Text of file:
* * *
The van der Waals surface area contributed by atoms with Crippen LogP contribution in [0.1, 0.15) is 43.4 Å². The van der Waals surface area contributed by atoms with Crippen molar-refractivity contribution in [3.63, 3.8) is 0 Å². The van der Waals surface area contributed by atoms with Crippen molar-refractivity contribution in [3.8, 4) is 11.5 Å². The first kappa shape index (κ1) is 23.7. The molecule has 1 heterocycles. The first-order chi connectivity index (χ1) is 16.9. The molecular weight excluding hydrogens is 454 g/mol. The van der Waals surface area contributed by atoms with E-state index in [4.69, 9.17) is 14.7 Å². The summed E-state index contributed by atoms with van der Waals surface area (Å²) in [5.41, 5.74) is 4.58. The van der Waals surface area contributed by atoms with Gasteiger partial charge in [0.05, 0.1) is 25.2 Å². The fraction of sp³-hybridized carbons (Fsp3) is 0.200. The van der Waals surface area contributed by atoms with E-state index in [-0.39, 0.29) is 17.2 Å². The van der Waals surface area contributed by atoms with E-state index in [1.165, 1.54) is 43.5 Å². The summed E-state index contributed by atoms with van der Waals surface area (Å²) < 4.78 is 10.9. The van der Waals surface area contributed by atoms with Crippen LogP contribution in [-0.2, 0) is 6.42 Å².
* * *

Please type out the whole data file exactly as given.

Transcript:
The van der Waals surface area contributed by atoms with Crippen LogP contribution in [0.1, 0.15) is 43.4 Å². The van der Waals surface area contributed by atoms with Crippen molar-refractivity contribution in [3.63, 3.8) is 0 Å². The van der Waals surface area contributed by atoms with Crippen molar-refractivity contribution in [3.8, 4) is 11.5 Å². The first kappa shape index (κ1) is 23.7. The molecule has 1 heterocycles. The first-order chi connectivity index (χ1) is 16.9. The molecular weight excluding hydrogens is 454 g/mol. The van der Waals surface area contributed by atoms with E-state index in [4.69, 9.17) is 14.7 Å². The summed E-state index contributed by atoms with van der Waals surface area (Å²) in [5.41, 5.74) is 4.58. The van der Waals surface area contributed by atoms with Gasteiger partial charge in [0.05, 0.1) is 25.2 Å². The fraction of sp³-hybridized carbons (Fsp3) is 0.200. The van der Waals surface area contributed by atoms with E-state index in [-0.39, 0.29) is 17.2 Å². The van der Waals surface area contributed by atoms with E-state index in [1.165, 1.54) is 43.5 Å². The summed E-state index contributed by atoms with van der Waals surface area (Å²) < 4.78 is 10.9. The van der Waals surface area contributed by atoms with Crippen LogP contribution in [-0.2, 0) is 6.42 Å².